January 13, 2012


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Written by: Mitch Salem
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Pending the return of The Voice and NBC’s high hopes for Smash, THE OFFICE is the closest thing hte network has to a successful television show.  As the series greets a new hour-mate in Up All Night, let’s take a look at how it’s conducting its business.
WHERE WE LEFT OFF:  Andy (Ed Helms) is boss, Robert California (James Spader) is uber-boss, Steve Carell is missed.  

WHERE WE ARE:  I don’t think anything on television this season has been as painful to watch as The Office‘s fall from greatness.  The ratings, while substantially down, haven’t completely collapsed–it was still NBC’s highest-rated non-football series this fall–but the show itself is a depressing facsimile of the series that ran for 7 years.  The twin decisions to bring in Spader and put Helms’s character in charge have hurt the series far more seriously than anyone could have imagined.
This week’s episode was actually something of a reprieve, in that it broke up what had become a monotonously grim pattern:  Robert California tortures Andy, then in the last minute or so the rest of the office lets him know they really like him.  This time, California’s target was Dwight (Rainn Wilson) who’s far more capable of withstanding the enervating power of James Spader, while Andy’s hare-brained adventure of the week was silly but not disastrous. 
The A and B storylines were completely separate this week, and neither took place in Scranton.  In the main story, Andy’s desperation to fill in the $800 gap between the quarter’s paper sales and what he’d promised California leads him and the rest of the office to follow Oscar (Oscar Nunez) to a Philadelphia gay bar where Oscar’s team is competing in a trivia contest with a $1000 prize.  The joke is that Andy breaks the group up into an A team, a B team and one just having fun, and when the supposedly high-powered group of Andy, Jim (John Krasinski), Darryl (Craig Robinson) and Ryan (B.J. Novak) flail, it’s the loser team, with Kevin (Brian Baumgartner), Meredith (Kate Flannery), Kelly (Mindy Kaling) and Erin (Ellie Kemper) that scores the win.  Some of the questions they get right are obvious gags (Kevin knows the maximum number measured by household scales, and movies with Mr. Skin-identified nude scenes), but others are more delightfully random (Erin’s knowledge of boating).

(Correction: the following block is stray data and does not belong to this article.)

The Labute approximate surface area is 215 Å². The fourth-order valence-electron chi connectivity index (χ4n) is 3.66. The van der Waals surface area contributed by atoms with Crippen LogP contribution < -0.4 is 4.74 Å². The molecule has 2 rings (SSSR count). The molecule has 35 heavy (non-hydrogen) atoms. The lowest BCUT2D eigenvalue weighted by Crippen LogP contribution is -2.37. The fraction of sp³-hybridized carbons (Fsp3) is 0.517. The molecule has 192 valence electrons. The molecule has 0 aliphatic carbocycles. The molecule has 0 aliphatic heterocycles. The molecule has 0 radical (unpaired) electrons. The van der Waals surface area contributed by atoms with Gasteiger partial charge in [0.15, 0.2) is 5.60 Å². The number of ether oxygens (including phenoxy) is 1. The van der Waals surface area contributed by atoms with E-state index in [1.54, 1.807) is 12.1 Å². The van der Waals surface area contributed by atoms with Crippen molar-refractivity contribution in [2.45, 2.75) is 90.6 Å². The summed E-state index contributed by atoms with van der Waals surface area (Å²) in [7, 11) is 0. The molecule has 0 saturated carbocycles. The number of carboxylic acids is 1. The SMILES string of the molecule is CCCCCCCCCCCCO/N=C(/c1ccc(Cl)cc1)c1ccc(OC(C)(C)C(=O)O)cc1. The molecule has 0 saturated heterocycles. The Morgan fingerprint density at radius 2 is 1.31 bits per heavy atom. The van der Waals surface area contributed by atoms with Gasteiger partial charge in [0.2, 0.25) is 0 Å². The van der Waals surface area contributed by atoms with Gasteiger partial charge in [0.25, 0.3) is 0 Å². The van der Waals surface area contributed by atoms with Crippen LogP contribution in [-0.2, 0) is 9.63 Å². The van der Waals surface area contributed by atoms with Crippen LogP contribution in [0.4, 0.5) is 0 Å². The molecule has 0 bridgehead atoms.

Part of the reason the A story is able to be fun is because the Prince of Darkness is over in the B story, where Dwight has gone to Florida to visit Robert California in his lair.  There’s a manager’s job open in another Dunder-Mifflin division, and California had made the mistake of casually saying Dwight should stop by to discuss opportunities.  At this point, we know what all the Robert California storylines are like:  he patronizingly, passive-aggressively makes those around him feel like idiots, then explains why he’s doing it for their own good.  In Dwight’s case, he refuses to meet with Dwight himself, then misleads Dwight into thinking that he’ll meet with the COO and instead pushes him on to Gabe (Zach Woods), who works alternate days in Scranton and Florida and who, even to Dwight’s incomprehension, chooses to describe himself proudly as the company’s toilet.  Eventually Dwight forces his way into California’s condo, where he fails to get the job he wanted but still feels good about himself.
Dwight, with his infinite delusions and overreaching ambition, is more of a worthy antagonist for Robert California than miserable Andy, so this story, while not particularly funny, avoids unpleasantness.  But the bigger question for The Office is how it managed to get into its current narrative holes, and whether it can get itself out.  After half a season of cringe-inducing, static storylines, the show is squandering the massive goodwill built over its prior seasons.  The problem isn’t just Andy and Robert California:  among others, Jim has never been less interesting than he is this season, and the confusing, half-hearted way the show has dealt with the Andy/Erin non-romance has cut Erin’s character off at the knees.  
The Office is starting to feel like life in a real office, dreary and insufferable, and there’s a reason no one pays to watch that.  The show needs to find itself a new direction before it goes the way of the rest of NBC’s primetime schedule.

About the Author

Mitch Salem
MITCH SALEM has worked on the business side of the entertainment industry for 20 years, as a senior business affairs executive and attorney for such companies as NBC, ABC, USA, Syfy, Bravo, and BermanBraun Productions, and before that, at the NY law firm of Weil, Gotshal & Manges. During all that, he has more or less constantly been going to the movies and watching TV, and writing about both since the 1980s. His film reviews also currently appear on and In addition, he is co-writer of an episode of the television series "Felicity."